Plenty of movies, but not as many stars as usual, are slated for the 11th annual Suncoast Credit Union Gasparilla International Film Festival, opening Thursday at various Tampa locations.
2 Weeks Ago
7 Months Ago
5 Months Ago
Gasparilla's biggest name this year is a local hero, actor Patrick Wilson (The Conjuring, TV's Fargo) who'll be honored for his Hollywood and Broadway career. Wilson grew up in St. Petersburg, a member of a well-known media and entertainment family including former WTVT-Ch. 13 news anchor John Wilson. Wilson's tribute is slated for Saturday at AMC Classic Centro Ybor 10. Tickets are $12.
In recent years, Gasparilla attracted such celebrities as Oscar winner Rita Moreno, nominee Tom Berenger and Lord of the Rings icon Sean Astin.
Executive director Monica Varner said scheduling the festival three weeks earlier in order to link with Gasparilla's music and arts festivals may have narrowed the window of celebrity opportunity. Gasparilla now runs concurrently with the Miami Film Festival.
"Some people go to Miami, then South by Southwest (in Austin, Texas)," Varner said. "Before, they were kind of coming to us in between."
Varner said directors for nearly all films will attend, and she doesn't rule out a return by Astin, star of the closing night film Unleashed.
Tampa Theatre hosts Thursday's opening festivities starting with a VIP reception ($65) at 5 p.m. Red carpet arrivals begin at 6:30.
The festival's opening selection at Tampa Theatre is Burn Your Maps, directed by Jordan Roberts, who'll introduce the 7:30 p.m. screening and hold a Q&A afterward. Burn Your Maps stars Oscar nominee Jacob Tremblay (Room) as an eccentric child believing he's a Mongolian goat herder. Vera Farmiga and Virginia Madsen co-star. Tickets are $15 and provide access to an after-show cash bar party outside Tampa Theatre.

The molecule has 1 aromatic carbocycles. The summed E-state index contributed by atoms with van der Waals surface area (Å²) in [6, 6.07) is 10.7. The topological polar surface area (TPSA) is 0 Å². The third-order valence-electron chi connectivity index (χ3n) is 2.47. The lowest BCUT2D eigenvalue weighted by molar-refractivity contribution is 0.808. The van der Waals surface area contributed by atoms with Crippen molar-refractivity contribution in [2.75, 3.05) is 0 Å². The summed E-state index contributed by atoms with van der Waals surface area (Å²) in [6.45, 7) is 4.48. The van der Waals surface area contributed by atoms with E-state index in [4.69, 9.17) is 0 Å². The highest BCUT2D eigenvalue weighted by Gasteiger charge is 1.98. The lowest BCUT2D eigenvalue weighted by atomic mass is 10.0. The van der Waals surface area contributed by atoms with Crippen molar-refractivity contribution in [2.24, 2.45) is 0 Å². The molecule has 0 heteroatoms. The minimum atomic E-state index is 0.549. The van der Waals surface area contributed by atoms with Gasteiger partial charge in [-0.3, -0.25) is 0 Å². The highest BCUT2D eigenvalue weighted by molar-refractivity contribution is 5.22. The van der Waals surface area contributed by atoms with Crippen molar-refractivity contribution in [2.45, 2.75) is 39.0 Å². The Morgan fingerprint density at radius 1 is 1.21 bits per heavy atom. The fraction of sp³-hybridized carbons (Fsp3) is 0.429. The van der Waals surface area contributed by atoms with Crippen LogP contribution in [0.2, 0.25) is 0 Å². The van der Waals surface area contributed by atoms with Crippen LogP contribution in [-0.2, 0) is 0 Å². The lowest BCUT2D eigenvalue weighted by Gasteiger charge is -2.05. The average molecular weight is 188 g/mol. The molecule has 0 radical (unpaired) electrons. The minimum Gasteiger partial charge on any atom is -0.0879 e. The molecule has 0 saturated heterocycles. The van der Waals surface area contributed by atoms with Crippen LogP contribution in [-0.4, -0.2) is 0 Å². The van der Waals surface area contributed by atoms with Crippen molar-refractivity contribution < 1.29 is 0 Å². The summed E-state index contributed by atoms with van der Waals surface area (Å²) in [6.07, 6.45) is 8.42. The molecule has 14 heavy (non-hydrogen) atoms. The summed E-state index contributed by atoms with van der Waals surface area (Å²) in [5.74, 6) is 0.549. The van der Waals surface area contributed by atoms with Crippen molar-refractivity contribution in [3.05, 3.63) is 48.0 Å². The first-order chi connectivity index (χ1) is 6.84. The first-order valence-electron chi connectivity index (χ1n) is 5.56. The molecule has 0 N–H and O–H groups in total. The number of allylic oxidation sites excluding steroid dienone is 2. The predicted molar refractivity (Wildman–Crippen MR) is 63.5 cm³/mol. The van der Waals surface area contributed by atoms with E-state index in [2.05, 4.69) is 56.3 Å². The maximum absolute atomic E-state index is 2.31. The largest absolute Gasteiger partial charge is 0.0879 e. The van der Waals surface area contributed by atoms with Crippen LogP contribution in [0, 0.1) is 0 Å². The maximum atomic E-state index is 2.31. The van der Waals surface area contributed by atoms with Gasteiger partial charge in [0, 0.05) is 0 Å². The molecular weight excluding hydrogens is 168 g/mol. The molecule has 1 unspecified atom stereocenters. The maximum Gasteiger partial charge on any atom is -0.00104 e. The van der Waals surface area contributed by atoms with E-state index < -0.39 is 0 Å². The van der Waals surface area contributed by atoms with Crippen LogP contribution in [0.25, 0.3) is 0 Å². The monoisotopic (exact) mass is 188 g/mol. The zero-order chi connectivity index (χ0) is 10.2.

Gasparilla events shift Friday to Centro Ybor plaza in Ybor City for the next six days. Closing night events on March 9 return to Tampa Theatre.
Screenings begin at 5 p.m. with Werner Herzog's Queen of the Desert starring Nicole Kidman as 20th century protofeminist Gertrude Bell. Other Friday highlights include Demetri Martin's emo-comedy Dean (8 p.m.) and Parker Posey in The Architect (9:30).
Friday's lineup is capped by Marcus Kempton's documentary Joey's Show Must Go On (10 p.m.), profiling Ybor City drag queen legend Joey Brooks and her search for a new diva in her show.
Brooks will perform after the movie at nearby Bradley's on 7th. She'll go on stage at 11:30 p.m. and 1:15 a.m. Admission is free.
Saturday's afternoon lineup leans on short film showcases of comedy (11:30 a.m.), kid stuff (noon, 1:30 p.m.) and student works (12:30 p.m.). Movie buffs will appreciate Score: A Music Film Documentary (1:30) as it explores how soundtracks are created, and a 4:30 panel discussion on Cult Cinema 101.
The lineup turns later to a trio of films starring Academy Award winners. Holly Hunter leads a dysfunctional Manhattan family in Breakable You (5 p.m.). Jon Voight is a principal doubting an Iranian transfer student in American Wrestler: The Wizard (6 p.m.) and Shirley MacLaine plays a control freak writing her own obituary in The Last Word (7:30 p.m.).
The day winds down at 9 p.m. with a Gasparilla Music Festival sidebar at the Attic. Free with a festival ticket; $10 all others.
In addition to festival entries, Sunday offers a free 12:30 p.m. screening of Zootopia with T-shirts for the first 250 children attending. It's also Gasparilla's busiest day of panel discussions by industry professionals with six scheduled throughout the day at Tampa Improv at Centro Ybor. Sunday concludes with a free screening of Trolls in Centennial Park.
Gasparilla's weekday screenings begin at 10 a.m. until closing day, March 9. The festival's closing slot goes to Unleashed, a comedy starring Kate Micucci as a woman whose dog and cat are transformed into two Mr. Rights (Astin, Steve Howey). Visit gasparillafilmfestival.com for tickets and information.
Contact Steve Persall at email@example.com or (727) 893-8365. Follow @StevePersall.
Our editors found this article on this site using Google and regenerated it for our readers.